3 minute read 2 Feb 2021
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Three steps investors want boards to take to strengthen their effectiveness

By Jamie Smith

EY Americas Center for Board Matters Investor Outreach and Corporate Governance Specialist

Trusted resource on corporate governance and institutional investor trends. Researcher and analyst. Lifelong learner. Mother and nature enthusiast.

Contributors
3 minute read 2 Feb 2021

Investors shared suggestions on how boards can strengthen their effectives.

In brief

  • Investors want boards to consider how refreshment could improve oversight of strategy and meet investor expectations for board diversity.
  • Boards can enhance their effectiveness by making diversity on multiple levels a priority.
  • It is important for boards to challenge how they are staying informed on fast-changing developments.

We asked investors what steps they want boards to take to strengthen their effectiveness, particularly in the current environment. Most of their suggestions align to the following steps.

Focus on board refreshment aligned to strategic oversight needs

Around 40% of investors expressed a desire for boards to have stronger discipline around turnover in the boardroom to better align board expertise with strategy and meet investor expectations for board diversity. Some want boards to consider mechanisms to increase refreshment (e.g., managing to an average tenure goal, adopting a retirement age or overboarding policies). Given the accelerating pace of change, investors said that the relevance of long-tenured directors’ skills and experience is increasingly less clear, and that burden of proof is on the board to show how it approaches ongoing director education. Investors also said that a robust self-assessment process should play a key role in refreshment considerations.

Diversify

Around a third of investors focused on the opportunity for boards to enhance their effectiveness by diversifying across numerous dimensions, specifically including race, ethnicity, gender, skills and experiences. Key themes of these conversations included the need for challenging groupthink, enabling more robust discussion, setting the tone at the top for the company’ s DEI goals, and having diverse perspectives and experiences in the boardroom to stress test ideas in a crisis and more effectively oversee strategy.

Challenge how reporting from management, use of external resources and director education can be improved

One other aspect that came up more than expected was the topic of how boards are staying informed and receiving ongoing education to meet evolving oversight demands and navigate a rapidly shifting risk landscape. A point we heard consistently is the opportunity for boards to access more external expertise to help management look forward and see how external trends and stakeholder expectations are changing over time. Interestingly, we are hearing more from boards themselves on this topic as well. Some investors emphasized that they want boards to demonstrate an independent, informed view on the key issues facing the company (specifically including ESG issues like climate risk). Some investors also encouraged boards to assess the effectiveness of management reporting to the board, including the frequency of that reporting, the sources of information (e.g., is the CHRO meeting with the board regarding human capital matters), the usefulness of the data and dashboards provided in enabling strategic oversight, and the robustness of the discussions.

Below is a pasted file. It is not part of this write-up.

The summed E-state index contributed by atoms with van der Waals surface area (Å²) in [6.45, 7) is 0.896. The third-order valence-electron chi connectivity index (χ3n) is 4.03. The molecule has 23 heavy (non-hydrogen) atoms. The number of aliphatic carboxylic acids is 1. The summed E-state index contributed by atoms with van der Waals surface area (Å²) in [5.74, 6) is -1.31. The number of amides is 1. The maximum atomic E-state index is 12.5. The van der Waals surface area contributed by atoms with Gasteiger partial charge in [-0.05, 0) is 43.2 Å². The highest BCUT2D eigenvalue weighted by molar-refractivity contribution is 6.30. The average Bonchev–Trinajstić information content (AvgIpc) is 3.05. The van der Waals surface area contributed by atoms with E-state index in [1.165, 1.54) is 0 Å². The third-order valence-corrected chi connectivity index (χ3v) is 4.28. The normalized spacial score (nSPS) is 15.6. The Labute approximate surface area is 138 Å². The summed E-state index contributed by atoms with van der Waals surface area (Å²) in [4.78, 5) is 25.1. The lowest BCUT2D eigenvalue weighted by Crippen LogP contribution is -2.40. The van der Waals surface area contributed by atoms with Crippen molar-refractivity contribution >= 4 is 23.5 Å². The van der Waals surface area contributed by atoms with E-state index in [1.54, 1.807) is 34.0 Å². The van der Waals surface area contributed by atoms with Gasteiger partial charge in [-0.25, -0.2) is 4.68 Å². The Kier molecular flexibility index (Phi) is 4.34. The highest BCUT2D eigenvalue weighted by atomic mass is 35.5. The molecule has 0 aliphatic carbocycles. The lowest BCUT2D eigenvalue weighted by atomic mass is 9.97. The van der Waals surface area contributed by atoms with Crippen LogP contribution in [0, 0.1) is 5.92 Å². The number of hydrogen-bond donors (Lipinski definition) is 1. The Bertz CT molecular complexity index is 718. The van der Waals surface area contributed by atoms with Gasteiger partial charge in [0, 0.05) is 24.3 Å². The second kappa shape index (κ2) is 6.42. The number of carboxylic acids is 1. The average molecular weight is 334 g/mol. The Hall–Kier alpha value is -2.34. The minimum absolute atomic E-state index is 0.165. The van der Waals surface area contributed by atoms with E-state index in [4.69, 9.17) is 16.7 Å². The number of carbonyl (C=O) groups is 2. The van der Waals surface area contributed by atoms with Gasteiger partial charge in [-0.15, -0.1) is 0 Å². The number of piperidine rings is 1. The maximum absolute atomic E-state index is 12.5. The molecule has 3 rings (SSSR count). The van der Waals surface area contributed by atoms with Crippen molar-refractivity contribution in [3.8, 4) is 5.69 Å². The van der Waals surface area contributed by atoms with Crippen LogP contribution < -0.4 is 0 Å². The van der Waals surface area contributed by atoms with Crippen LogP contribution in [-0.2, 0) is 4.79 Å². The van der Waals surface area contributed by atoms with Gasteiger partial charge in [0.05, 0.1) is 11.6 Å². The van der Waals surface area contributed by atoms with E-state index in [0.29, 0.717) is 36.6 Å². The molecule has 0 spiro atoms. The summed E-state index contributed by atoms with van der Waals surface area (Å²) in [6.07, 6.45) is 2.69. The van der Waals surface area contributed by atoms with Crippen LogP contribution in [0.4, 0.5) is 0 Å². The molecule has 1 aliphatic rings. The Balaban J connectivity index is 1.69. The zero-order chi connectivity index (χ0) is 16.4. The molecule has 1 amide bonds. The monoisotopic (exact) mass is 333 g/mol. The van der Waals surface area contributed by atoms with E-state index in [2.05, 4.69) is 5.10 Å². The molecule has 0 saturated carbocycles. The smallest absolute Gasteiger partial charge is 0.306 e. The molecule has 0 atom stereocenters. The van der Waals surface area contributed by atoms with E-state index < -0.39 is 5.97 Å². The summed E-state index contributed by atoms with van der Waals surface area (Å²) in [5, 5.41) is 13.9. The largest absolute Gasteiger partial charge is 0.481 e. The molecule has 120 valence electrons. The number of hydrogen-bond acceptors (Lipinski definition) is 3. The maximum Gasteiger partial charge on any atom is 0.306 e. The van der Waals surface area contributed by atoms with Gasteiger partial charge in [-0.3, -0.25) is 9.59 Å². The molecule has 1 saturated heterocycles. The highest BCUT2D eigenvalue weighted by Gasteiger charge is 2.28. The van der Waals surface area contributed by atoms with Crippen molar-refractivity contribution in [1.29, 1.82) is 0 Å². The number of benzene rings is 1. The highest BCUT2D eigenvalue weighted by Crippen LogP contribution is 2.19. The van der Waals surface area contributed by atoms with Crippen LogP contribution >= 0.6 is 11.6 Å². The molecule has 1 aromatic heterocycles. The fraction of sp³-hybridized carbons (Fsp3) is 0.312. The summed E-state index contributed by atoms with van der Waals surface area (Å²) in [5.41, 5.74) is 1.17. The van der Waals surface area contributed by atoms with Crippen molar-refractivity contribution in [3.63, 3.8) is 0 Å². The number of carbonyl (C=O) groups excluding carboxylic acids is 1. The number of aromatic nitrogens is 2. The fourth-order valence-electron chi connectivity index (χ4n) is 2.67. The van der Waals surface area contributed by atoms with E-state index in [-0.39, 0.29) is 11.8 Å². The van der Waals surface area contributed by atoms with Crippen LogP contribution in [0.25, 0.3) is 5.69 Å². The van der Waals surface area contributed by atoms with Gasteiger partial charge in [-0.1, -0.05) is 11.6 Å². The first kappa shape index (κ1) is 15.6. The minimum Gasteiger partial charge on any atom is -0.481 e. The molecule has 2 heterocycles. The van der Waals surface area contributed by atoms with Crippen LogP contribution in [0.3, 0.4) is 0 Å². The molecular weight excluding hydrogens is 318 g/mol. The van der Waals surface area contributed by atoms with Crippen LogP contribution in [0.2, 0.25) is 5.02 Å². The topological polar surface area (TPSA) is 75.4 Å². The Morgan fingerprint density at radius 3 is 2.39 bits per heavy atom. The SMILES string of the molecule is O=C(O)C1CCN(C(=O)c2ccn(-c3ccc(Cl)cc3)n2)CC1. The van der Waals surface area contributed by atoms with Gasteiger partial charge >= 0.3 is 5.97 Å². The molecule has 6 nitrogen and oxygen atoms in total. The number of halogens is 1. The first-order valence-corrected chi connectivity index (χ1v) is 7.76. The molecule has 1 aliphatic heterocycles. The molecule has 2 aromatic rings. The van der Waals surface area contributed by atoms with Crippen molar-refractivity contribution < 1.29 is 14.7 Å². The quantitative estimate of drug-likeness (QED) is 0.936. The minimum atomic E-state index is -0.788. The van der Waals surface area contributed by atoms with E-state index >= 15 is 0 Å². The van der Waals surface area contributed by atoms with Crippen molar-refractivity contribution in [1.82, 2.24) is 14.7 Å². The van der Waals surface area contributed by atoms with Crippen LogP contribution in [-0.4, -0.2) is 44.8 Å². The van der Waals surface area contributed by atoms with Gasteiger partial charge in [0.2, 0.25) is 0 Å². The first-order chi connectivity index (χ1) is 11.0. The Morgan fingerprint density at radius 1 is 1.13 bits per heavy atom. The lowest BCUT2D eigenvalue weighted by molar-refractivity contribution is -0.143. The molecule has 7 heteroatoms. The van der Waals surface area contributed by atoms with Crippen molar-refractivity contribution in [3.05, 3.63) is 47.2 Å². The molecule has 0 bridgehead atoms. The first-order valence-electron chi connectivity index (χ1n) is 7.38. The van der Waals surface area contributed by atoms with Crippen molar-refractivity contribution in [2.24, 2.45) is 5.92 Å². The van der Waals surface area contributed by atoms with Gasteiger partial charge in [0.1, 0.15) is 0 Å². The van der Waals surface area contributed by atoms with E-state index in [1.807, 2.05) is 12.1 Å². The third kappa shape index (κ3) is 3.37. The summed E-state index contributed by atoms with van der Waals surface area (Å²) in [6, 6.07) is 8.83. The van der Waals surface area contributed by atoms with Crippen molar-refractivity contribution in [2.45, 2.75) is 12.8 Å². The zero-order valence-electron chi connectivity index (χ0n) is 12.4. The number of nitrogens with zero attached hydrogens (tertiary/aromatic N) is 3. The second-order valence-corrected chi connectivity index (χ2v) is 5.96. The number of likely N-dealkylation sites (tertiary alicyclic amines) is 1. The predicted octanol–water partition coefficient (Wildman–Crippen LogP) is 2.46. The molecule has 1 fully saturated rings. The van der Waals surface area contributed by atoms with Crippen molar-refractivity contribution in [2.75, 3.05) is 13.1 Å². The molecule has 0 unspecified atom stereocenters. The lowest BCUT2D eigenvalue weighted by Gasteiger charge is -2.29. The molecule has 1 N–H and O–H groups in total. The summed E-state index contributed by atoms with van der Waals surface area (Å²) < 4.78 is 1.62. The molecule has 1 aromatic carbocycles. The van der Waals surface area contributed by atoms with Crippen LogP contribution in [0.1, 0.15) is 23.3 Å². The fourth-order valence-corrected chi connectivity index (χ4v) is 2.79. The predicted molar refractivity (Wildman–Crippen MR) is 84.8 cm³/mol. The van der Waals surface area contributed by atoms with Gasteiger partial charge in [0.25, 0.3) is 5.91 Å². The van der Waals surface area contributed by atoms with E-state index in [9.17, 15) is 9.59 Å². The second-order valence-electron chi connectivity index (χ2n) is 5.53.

Key board takeaways

  • Look inward and challenge whether the board has the right people, structure, processes and information to be effective as the business environment, stakeholder demands and company strategy continues to evolve.
  • Ensure all directors have access to ongoing education opportunities that include external sources, particularly around emerging issues.
  • Develop a structured and intentional approach to managing board turnover and refreshment.
  • As company sustainability practices and impact, strategic workforce issues and stakeholder commitments come under more scrutiny, consider how the board is governing social issues and upholding its commitments to stakeholders.

Summary

Given the pace of change, investors want boards to prioritize board refreshment, bringing diversity to the boardroom and challenging information sources and education opportunities.

About this article

By Jamie Smith

EY Americas Center for Board Matters Investor Outreach and Corporate Governance Specialist

Trusted resource on corporate governance and institutional investor trends. Researcher and analyst. Lifelong learner. Mother and nature enthusiast.

Contributors